Just know we're here if you have questions, need advice or support. We understand because we've been there. Wishing you comfort and a peaceful end to the week. Stay in touch!
    @Mersada
     
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  4. anny

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    Hi @Mersada....we all know exactly what you're thinking cos we've all thought the same....I can manage, it's not that bad, I don't need it......I'm still swinging back and forth myself, even though I know it made such a big difference after my first hip in March (and the other is whinging louder and louder....but the minute it stops I'm thinking "oh, perhaps I won't") You said you're ok walking for 5mins...well that won't get you very far....you're far to young to restrict your life this way! The thing that spurs me on the most is the thought of being able to walk my dogs again.....so that I won't feel guilty about them :sad:

    Oh and btw, I had posterior, and a conservative surgeon who had me on 12 weeks of restrictions, but I found if I did the golfer's bend (stick op leg straight out behind you and bend the other knee) I could pick things up (didn't let on to my husband tho, made him do the Poo Patrol for a couple of weeks :heehee:)

    Keep asking questions....the better you can imagine yourself doing things, the more confident and motivated you'll be
     
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  5. Jaycey

    Jaycey SUPER MODERATOR Moderator

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    Nearly every person contemplating THR has been through the same roller coaster of emotions. No one likes to face major surgery. But waiting will only make the recovery longer and more complex.

    As Layla says, I suffered due to waiting far too long for my LTHR. If you are cancelling activities and even thinking about planning your life around hip pain - it's time.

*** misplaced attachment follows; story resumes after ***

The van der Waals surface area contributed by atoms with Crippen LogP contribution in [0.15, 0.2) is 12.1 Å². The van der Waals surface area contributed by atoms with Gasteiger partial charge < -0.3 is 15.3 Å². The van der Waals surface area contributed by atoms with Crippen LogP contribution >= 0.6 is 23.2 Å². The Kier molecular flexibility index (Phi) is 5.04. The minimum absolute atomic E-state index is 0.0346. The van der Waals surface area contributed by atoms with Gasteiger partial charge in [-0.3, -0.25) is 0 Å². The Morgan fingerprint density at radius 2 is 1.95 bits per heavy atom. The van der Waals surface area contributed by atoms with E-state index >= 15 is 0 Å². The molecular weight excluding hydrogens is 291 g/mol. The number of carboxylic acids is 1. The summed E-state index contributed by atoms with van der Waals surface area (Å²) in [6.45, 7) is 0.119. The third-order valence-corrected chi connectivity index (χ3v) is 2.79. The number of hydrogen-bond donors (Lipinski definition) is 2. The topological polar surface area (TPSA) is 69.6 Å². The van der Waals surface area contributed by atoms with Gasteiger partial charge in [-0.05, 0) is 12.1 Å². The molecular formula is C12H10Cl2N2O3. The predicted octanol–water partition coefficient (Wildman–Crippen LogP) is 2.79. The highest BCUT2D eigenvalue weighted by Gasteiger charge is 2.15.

BTW - many of us were alone through recovery. Sure it's nice to have help. But you can certainly do this on your own if needed.

    Talk about your fears here. I am sure others are sharing the same feelings.
     
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  6. Mojo333

    Mojo333 FORUM ADVISOR Forum Advisor

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    I struggled on for several years bone on bone with no diagnosis.
    The toll on my body having to work in pain, limping and leaning, began to also take a toll on my spirit.
    You deserve the great years to be great years!
    Amazing how much younger I feel...and people tell me I look younger happier and healthy.

    Loved my recliner...
    Not too happy about double hip replacement at age 53...but it sure gave me my quality of life back.
     
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  7. InkedMarie

    InkedMarie graduate

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    I’ve had two anterior THR’s; the second 2.5 weeks ago. Right now, I can pick up something quickly from the floor if it’s big. I dropped my crutch earlier and i got that but if i dropped a pill or something flat, i can’t...yet. While I have no restrictions that doesn’t mean I *can* physically do everything right away. To be honest, I don’t think I could pick up a potty pad & fold it up. I’m not saying you won’t be able to, we’re all different but just have realistic expectations, just in case.
     
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  8. Gypsy

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    Hi @Mersada, yes it is common to feel anxious and apprehensive about surgery. But from your post, it seems that your pain, with minimal walking, is severe. That level of pain takes a toll on body, mind, and spirit and affects every aspect of life. You have adapted to pain and accommodated it by limiting your activities. Are you satisfied with under-5-minute walks (which rules out a lot of life) and canceling cruises? Your hip as you described it will not get better. Hips also can get worse quite quickly.

    Recovery is temporary, and it is manageable. There are tools like reachers (or grabbers) that are very useful for retrieving things from the floor. They could help with the doggie-pad and feeding tasks. Assistive devices (walkers, crutches, canes) help with stability until people are comfortable and confident walking without them. There is no timeline for using them that applies to everybody.

    Hopefully you will be encouraged by the many positive experiences of people who have had the surgery and not let fear hold you back from enjoying the benefits of a new hip.
     
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  9. DuncanWA

    DuncanWA junior member

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    My $.02 (and I expect change)... Just think of ALL the things you've not done, quit doing, and want to do but were afraid because of the pain. Those are not seconds, hours, or days. Those are YEARS wasted rationalizing our pain and the instant we find ANY relief we wishfully think we're turning the corner - until you take that next step.